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The global oil market has never in history collapsed as precipitously as it has right now. The oil and gas industry, which provides almost 60 percent of the world’s energy, is engulfed in a double crisis that would have been dismissed as unthinkable at the start of this year. A price war, with producing nations battling for market share, has become lodged in the larger crisis of the novel coronavirus pandemic and what will likely be the worst recession since World War II. The resulting collapse in demand will be bigger than any recorded since oil became a global commodity. Oil prices are already down two-thirds since the beginning of 2020 and still falling. The decline in global consumption in April alone will be seven times bigger than the biggest quarterly decline following the 2008–9 financial crisis. In areas that lack access to storage and markets, the price of a barrel of oil could fall to zero.
This crash will create turmoil for oil-exporting countries and add to the turbulence of financial markets. It will also add another layer of complexity to an already fraught geopolitical situation—including by pulling the United States into contentious international wrangling over what can be done to ameliorate the crash. In February of this year, U.S. oil production reached its highest level ever, 13.1 million barrels a day—considerably more than either of the other top global producers, Saudi Arabia and Russia. That record followed a decade in which, owing to the shale revolution enabled by new fracking techniques, the United States went from being the world’s largest importer of oil to a major exporter.
U.S. President Donald Trump himself has already stepped into the fray. Although he has long been an advocate of low oil prices—and quick to tweet against the Organization of the Petroleum Exporting Countries (OPEC) and efforts at global supply management in recent years—the current collapse has prompted a reversal. He recently called Russian President Vladimir Putin to talk about what can be done to stem what he would later call the “hurtful” decline. Trump then called Saudi Crown Prince Mohammed bin Salman and announced that a sizable coordinated reduction by the major oil producers is in the works. The Saudis have followed up by calling for a reconvening of OPEC, along with other key oil-producing nations, including Canada and Mexico. All this has sent prices up, although the “when,” “how,” and “who” of the potential deal remain unclear. And the larger the universe of players, the more difficult it will be to implement an agreement.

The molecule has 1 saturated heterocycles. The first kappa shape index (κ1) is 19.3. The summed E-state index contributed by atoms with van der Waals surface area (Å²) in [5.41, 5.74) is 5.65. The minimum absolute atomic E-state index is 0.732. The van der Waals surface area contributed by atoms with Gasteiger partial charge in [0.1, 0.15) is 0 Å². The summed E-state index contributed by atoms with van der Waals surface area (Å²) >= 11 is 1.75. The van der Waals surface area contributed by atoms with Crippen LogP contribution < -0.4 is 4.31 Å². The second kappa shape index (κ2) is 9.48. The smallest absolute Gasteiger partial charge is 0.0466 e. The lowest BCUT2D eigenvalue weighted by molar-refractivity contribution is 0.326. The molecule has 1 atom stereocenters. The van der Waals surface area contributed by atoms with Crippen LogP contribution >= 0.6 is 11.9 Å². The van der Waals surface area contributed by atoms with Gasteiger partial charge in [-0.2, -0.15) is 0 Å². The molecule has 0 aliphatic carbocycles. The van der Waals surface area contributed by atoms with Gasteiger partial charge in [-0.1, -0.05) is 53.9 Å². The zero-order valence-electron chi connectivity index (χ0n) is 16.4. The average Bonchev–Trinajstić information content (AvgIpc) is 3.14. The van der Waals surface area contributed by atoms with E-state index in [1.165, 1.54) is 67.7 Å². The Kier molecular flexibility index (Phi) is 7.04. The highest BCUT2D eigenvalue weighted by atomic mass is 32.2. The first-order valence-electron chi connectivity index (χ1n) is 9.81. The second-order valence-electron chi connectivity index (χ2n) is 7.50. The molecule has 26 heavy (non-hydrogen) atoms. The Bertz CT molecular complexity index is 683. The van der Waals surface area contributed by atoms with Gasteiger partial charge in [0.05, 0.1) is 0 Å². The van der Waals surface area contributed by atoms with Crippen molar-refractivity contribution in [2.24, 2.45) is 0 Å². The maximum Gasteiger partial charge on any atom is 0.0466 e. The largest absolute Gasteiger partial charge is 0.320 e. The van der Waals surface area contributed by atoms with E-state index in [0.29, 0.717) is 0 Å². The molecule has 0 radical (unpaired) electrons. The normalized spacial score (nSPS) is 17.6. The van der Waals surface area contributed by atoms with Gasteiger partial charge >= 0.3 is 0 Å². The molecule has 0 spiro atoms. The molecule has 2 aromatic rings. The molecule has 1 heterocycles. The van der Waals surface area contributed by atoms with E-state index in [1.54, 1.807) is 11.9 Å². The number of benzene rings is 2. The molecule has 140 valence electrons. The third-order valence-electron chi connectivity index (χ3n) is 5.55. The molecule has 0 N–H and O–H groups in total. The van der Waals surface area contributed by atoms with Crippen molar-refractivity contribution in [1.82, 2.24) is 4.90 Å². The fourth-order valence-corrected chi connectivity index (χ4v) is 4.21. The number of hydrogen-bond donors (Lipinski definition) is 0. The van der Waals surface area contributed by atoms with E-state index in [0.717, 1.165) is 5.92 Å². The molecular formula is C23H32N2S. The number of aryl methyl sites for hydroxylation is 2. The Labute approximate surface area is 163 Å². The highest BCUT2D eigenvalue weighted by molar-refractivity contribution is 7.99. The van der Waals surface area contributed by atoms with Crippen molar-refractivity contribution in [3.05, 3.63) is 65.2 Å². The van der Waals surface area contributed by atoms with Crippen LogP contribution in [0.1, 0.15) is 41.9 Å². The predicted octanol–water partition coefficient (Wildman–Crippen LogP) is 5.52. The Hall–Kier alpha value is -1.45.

The nature and sheer scale of the current collapse and the geopolitical wrangling it has prompted present unique challenges for the United States and its energy sector—challenges that will have significant consequences for the U.S. economy and U.S. foreign policy in an already perilous moment.
As with so many other industries, the extreme distress in oil markets was caused by the coronavirus pandemic. But in the case of oil, that distress comes with a geopolitical twist.
The last oil price collapse, which began in 2014 as a result of a surge in supply, finally ended in 2016 with the emergence of a new order in international oil—OPEC+. This was an agreement between 11 OPEC members and ten non-OPEC countries to jointly reduce production in order to stabilize a falling market. Sometimes called the Vienna Alliance because of where it was formed, OPEC+ was at its foundation a Saudi-Russian entente, with the then two largest oil producers (and longtime competitors) embracing the new collaboration. It also provided an opening for a strategic relationship, giving Russia an opening to build bonds with one of the United States’ most important allies in the Middle East and also to attract Saudi investment. For Saudi Arabia, it was a way to hedge its relationship with the United States and gain some leverage in its standoff with Iran.
China, the biggest growth market for world oil, was suddenly shut down.